The ergodic-localized MBL transition can be observed when increasing for a fixed . In particular, we notice that localization by disorder is weakened when , since the ergodic region seems to unfold for larger . Again, since we consider a finite system, our observable describes a smooth crossover from the ergodic to a localized phase, where the excitation does not diffuse considerably. In fact, this corresponds to the actual MBL phase transition [29, 30, 31, 32, 33], which is genuinely sharp in the thermodynamic limit.

According to Eq. (II.), , and thus increasing in our simulations (e.g., 10, 12 and 14) enables an integration over a larger time . In fact, when , we verified that both sides of the MBL transition  behave as expected from physical grounds. Indeed, in the ergodic phase it has the asymptotic behavior , while in the localized phase of strong it saturates at  , regardless of . The compatibility with a finite size scaling analysis is confirmed by the fact that  increases with . However, our accessible range for is not complete enough to provide for a scaling of that could yield precise critical values for the MBL transition.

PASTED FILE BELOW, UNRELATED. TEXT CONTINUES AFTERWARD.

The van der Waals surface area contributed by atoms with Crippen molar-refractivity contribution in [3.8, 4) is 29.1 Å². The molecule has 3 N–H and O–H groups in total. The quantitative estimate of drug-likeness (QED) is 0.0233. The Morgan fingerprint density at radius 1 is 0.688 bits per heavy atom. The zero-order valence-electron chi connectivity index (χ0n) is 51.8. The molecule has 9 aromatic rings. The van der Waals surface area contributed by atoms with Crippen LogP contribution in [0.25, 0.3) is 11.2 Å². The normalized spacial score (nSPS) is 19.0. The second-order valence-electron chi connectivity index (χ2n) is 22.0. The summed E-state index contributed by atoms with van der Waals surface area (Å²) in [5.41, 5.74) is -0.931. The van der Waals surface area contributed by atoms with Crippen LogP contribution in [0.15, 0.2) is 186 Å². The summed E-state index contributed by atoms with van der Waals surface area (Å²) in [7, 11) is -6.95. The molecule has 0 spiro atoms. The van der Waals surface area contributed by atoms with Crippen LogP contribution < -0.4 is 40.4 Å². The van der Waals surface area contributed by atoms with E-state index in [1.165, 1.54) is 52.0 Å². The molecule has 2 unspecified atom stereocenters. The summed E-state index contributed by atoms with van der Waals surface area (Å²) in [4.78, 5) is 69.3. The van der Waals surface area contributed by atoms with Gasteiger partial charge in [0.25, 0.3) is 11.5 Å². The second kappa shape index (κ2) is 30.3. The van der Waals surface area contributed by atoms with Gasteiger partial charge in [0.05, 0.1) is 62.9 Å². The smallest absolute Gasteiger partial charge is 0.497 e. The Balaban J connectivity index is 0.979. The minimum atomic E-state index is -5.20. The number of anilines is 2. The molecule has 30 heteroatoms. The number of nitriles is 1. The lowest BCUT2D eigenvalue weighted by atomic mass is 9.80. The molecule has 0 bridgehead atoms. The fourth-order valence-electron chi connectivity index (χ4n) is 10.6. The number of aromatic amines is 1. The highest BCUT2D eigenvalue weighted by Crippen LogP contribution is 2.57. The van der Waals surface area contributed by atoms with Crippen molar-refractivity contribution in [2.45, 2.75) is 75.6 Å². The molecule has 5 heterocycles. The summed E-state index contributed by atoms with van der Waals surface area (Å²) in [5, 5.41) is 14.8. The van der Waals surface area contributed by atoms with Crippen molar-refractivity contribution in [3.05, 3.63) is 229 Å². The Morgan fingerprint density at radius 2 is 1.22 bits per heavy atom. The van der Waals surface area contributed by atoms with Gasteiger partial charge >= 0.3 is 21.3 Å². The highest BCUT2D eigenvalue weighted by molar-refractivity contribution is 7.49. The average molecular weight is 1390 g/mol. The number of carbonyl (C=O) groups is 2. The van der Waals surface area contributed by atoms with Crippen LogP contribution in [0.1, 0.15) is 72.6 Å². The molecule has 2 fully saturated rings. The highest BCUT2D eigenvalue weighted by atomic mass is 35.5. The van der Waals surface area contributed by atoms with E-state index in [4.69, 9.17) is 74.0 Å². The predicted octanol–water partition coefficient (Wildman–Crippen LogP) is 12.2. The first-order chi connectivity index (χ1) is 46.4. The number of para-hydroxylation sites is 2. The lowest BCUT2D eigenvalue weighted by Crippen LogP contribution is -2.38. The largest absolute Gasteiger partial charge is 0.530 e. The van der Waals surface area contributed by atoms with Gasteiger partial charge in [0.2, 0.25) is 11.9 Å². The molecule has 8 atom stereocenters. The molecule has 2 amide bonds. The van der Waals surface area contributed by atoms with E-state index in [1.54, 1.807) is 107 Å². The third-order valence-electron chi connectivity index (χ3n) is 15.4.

In analogy to the case of the Mott transition, a dimensional argument can be performed to estimate the critical line . Even though there is no actual phase transition in the 1D non-interacting case , as the interactions appear we expect them to break down the 1D constrains. Thus, we consider as a singular point the high dimensional estimate that occurs when the disorder strength is comparable to the bandwidth [51]


The particular disorder strength in Eq. (III.) is indicated in Fig. 1 as an open circle, since it does not correspond to an actual critical point of the 1D problem. Again, adding interactions would introduce an energy uncertainty that widens the band accordingly. In this case, the uncertainty is associated to the lifetime introduced by the Ising interactions. The corresponding FGR evaluation for such a time-scale is explicitly performed in Ref. [52] and it yields:


As above, the extra factor stands for the contributions of two semi-infinite linear chains. The factor stands for the corresponding LDoS evaluated at . Then,


This uncertainty adds to the bandwidth and hence it leads to the dimensional estimation of the critical line of the MBL transition,


which is plotted in Fig. 1 as a dashed line starting in the open circle.

Iv. Conclusion